I have never taught junior school.
My qualifications are in philosophy (logic, ethics, critical thinking) and veterinary science.
Thankfully in a democracy opinions are allowed even if they differ from one's own.
We get that choice every three years and if I remember rightly, the majority of the popular vote wins, at least in New Zealand.

David Ramsden, UK - 10 days ago
In the case of Brexit, it was less about loss of sovereignty and more about immigration. However, there were also significant lies spread about economic benefits. Those have been totally debunked and every economic assessment (including the government's) indicate that the country and its people will be significantly poorer if Brexit does indeed happen. The immigration case has also largely disappeared as the realisation that the health service and food production industries relied on immigrant labour for a large proportion of their respective workforces.
Finally, to compare Johnson to Churchill is insulting to Churchill. Although Churchill had his faults, he was undoubtedly a great statesman, orator and leader. Johnson is a narcisistic, self-serving serial liar.

Clive Bibby - 10 days ago
Hey David
I like many others of my vintage have always been a great admirer of Winston Churchill but it is worth noting (as you have done) that all great men have a history that is in strict contrast to the parts of their character that we want to remember them for, ie. the disastrous Gallipoli campaign, where this nation lost in proportion so many of our best young men, was directed by Churchill in his capacity as the "First Lord of the Admiralty".
However much the widows and citizens of New Zealand had every right to reject his leadership after that disaster, they chose instead to again answer his call for military support at a time when Britain was on its knees - and still died in their thousands doing so.
Yet, to show just how fickle the voting public can be, Churchill, in spite of his popularity which was at an all time high at the end of WW2, was rejected at the polls in the first election immediately after. How could this happen?
I make this point to simply show that you can't guarantee the populace will reward a period of outstanding leadership when they have other things to consider like promises of more social expenditure being advocated by her Majesty's loyal opposition.
In spite of your dislike of the current Prime Minister, he at least has acted on his responsibility to keep you Brits safe by facing up to the Europeans who only want to stall or destroy his ideas for exiting the EU.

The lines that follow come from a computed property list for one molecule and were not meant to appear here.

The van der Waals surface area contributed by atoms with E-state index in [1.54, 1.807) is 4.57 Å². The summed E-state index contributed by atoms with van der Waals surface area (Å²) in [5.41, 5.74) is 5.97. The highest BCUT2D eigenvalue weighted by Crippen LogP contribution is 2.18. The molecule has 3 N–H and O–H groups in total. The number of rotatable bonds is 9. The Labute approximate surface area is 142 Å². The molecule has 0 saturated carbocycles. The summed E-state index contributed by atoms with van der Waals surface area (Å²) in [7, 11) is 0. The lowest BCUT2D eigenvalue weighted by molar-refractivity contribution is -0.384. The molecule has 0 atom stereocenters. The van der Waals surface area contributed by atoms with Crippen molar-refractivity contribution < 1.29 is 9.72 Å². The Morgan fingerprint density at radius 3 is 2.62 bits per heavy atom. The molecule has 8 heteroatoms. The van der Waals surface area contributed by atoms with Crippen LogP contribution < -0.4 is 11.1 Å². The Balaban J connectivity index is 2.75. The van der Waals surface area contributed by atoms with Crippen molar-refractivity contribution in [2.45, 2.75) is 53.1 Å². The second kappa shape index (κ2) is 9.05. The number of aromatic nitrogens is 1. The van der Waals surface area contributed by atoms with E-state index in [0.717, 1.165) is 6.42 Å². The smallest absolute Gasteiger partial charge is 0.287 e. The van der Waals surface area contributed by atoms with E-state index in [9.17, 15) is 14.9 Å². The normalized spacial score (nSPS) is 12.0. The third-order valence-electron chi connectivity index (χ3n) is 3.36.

I'm sure he, as much as anyone, whatever deal he can deliver, acknowledges the reality that the only positive that can be guaranteed from these negotiations is the opportunity to start again. Shades of "blood, toil, tears and sweat" don't you think? In the meantime there is a price to be paid for even thinking about trying to retain sovereignty but I am sure that, in the end, your colleagues will think it is all worth the gamble.

David Ramsden - 9 days ago
In terms of keeping the Brits safe (I am a Kiwi), it is interesting that the only world "leaders" who congratulated the UK on the outcome of the Brexit referendum were Putin and Trump, neither of whom could be said to have the UK's interests at heart. It is absolutely in Putin's interest to see the EU destabilised. Trump would prefer the UK out of the EU as it would be easier to steamroll a trade deal through - with the interests of the US coming firmly in front. Looking further at keeping the UK safe, Brexit will probably result in decreased intelligence sharing and security co-operation with the EU, so ultimately it is counterproductive from that point of view. Finally, it is the Brexiteers rather than the Europeans who have stalled the process of leaving the EU. Check the voting record.
Is the cost of "starting again" worth it? I think the Brooking Institute sums it up very well: "Yes, the UK's membership in the European Union erodes formal sovereignty. Economic, social, and cultural interrelationships intentionally erode sovereignty. However, because of the co-operative relationships across the English Channel, the UK's membership in the European Union has on balance enhanced rather than eroded effective UK autonomy. British skeptics can legitimately argue that the EU Commission and its governments may have adopted excessive regulations. But skeptics cannot argue that those decisions were taken without UK participation."
The UK economy went into stagnation, if not reverse, after the referendum. From flourishing it went to dragging along the bottom. It will take years to negotiate trade deals, many of which will require adherence to standards the UK has no input to (unlike at present) or dropping consumer protection. Inward investment has decreased, as the UK may no longer be an easy entry point into the EU market. Judging from recent opinion polls, the population is already seeing through the false promises. Or maybe the demographic has changed a little bit.

Lloyd Gretton - 8 days ago
Churchill was Lord of the Admiralty not First Lord of the Admiralty. The Lord of the Admiralty was a political posting that was satirised by Gilbert and Sullivan. Churchill's Gallipoli campaign lived up to that. The First Lord of the Admiralty was the top position of a naval officer on the Sea Board.